Feline Health – Neurological Issues




Dr. Todd L. Prince provides veterinary services to patients through several clinics in the Chicago area. Before entering private practice, Dr. Todd Prince completed undergraduate studies in animal science at Iowa State University and obtained his doctor of veterinary medicine through the University of Illinois. All of Dr. Prince’s clinics are cat friendly.

Cats rely on a complex and sensitive nervous system to navigate their environment and to carry out instinctual behaviors like hunting. Like their human companions, cats can manifest a variety of neurological problems that negatively impact quality of life.

For example, some felines develop epilepsy, a disease characterized by seizures that occur when electrical signals in the cerebral cortex function abnormally. Causes of the illness vary and include tumors and head trauma. Other neurological issues in felines are caused by factors as disparate as parasites and exposure to toxic substances.

To check for neurological problems, veterinarians conduct examinations for any tell-tale symptoms. An animal care provider may, for instance, evaluate a cat’s movement for balance problems indicating nerve damage or order laboratory tests useful in diagnosing infectious and autoimmune diseases that attack the nervous system.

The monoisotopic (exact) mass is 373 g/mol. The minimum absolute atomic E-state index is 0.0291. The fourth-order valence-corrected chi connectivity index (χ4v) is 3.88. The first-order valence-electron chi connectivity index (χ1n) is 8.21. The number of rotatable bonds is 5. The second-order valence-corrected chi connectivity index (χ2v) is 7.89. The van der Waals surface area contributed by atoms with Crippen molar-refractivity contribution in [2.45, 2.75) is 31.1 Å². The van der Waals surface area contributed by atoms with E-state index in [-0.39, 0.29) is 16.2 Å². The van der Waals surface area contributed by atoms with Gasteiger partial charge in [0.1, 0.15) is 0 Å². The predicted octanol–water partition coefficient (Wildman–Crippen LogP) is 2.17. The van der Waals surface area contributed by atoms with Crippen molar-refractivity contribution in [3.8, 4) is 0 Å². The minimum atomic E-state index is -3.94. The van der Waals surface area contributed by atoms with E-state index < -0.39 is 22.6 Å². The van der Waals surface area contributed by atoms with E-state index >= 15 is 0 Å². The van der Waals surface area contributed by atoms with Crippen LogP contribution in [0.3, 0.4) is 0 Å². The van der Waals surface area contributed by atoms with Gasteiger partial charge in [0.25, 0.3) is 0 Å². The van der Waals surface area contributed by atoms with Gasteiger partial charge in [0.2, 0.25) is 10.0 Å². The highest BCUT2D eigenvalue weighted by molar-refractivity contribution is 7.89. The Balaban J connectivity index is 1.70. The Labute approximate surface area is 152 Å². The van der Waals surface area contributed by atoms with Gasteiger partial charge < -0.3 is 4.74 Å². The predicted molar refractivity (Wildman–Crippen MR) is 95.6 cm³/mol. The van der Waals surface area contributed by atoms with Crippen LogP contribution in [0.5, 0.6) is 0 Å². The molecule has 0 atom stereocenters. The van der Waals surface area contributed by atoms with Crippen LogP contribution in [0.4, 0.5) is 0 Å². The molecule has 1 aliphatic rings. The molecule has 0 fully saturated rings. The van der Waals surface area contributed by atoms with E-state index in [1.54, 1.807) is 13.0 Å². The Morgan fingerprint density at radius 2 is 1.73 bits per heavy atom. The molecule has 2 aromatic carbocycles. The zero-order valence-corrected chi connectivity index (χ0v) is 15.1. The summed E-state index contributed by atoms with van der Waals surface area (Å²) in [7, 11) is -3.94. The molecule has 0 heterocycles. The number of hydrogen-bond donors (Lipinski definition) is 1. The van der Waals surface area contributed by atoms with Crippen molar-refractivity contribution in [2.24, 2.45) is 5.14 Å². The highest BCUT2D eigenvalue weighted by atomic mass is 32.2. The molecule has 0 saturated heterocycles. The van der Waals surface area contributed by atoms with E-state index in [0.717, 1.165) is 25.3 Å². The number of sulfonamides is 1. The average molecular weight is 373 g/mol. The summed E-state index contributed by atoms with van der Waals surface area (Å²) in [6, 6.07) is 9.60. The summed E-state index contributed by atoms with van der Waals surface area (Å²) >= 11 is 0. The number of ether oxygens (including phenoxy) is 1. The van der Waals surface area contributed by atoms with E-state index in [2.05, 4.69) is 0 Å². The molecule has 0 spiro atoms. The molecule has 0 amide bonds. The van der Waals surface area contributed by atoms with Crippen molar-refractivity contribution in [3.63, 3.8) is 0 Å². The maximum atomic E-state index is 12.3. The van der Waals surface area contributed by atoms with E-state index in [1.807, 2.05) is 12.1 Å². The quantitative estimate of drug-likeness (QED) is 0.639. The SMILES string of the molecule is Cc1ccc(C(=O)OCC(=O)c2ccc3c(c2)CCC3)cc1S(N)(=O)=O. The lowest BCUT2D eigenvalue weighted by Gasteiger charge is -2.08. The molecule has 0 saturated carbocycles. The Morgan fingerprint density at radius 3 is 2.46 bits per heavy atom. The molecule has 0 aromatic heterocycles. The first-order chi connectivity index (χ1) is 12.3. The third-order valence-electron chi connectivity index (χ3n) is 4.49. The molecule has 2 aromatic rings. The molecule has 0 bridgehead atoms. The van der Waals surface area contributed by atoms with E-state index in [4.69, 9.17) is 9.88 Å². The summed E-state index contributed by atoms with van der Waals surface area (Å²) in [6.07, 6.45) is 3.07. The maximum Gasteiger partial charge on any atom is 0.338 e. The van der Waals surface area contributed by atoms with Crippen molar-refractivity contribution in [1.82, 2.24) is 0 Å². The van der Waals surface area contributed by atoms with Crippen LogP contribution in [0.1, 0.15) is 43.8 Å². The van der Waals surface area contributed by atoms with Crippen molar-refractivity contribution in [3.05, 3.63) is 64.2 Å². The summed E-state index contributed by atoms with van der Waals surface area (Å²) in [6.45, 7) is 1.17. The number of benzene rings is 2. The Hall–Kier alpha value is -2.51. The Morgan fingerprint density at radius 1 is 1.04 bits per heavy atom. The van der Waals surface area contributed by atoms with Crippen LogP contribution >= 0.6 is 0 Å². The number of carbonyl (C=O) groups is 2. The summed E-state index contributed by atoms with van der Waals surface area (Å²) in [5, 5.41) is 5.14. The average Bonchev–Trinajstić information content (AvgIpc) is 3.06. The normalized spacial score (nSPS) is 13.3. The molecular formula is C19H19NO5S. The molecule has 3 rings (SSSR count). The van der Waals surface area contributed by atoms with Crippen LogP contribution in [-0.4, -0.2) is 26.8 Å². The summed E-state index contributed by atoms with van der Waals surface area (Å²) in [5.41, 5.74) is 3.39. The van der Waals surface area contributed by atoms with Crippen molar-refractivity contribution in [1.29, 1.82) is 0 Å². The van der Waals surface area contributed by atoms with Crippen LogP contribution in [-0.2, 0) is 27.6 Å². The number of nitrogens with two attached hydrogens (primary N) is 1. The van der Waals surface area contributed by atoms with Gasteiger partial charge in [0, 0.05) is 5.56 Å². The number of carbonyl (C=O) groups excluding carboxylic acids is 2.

Canine Oncology – Canine Lymphoscarcoma

Canine lymphosarcoma (LSA)

Canine lymphosarcoma (LSA)


An expert in the treatment of animal diseases, Todd L. Prince, DVM, delivers quality veterinary care at Naperville Animal Hospital, Springbrook Animal Care Center, and several associated Illinois clinics. Dr. Todd Prince’s professional interests include cancer as well as neurological conditions in small animals.

Dogs can present with a variety of cancers. Canine lymphoscarcoma (LSA) ranks among the most common types. The cancer begins when immune cells called lymphocytes start to multiply without check and form tumors.

Because lymphocytes are distributed throughout the body, tumors can start growing anywhere, meaning the warning signs of LSA vary widely depending on the individual circumstances of the dog in question. However, early-stage LSA often presents as swelling in a lymph node or in lymph nodes.

Veterinarians treat LSA with chemotherapy and radiation. In fact, LSA responds very well to chemotherapy drugs, which cause most canine patients’ LSA to enter into remission for anywhere from 6 to 9 months.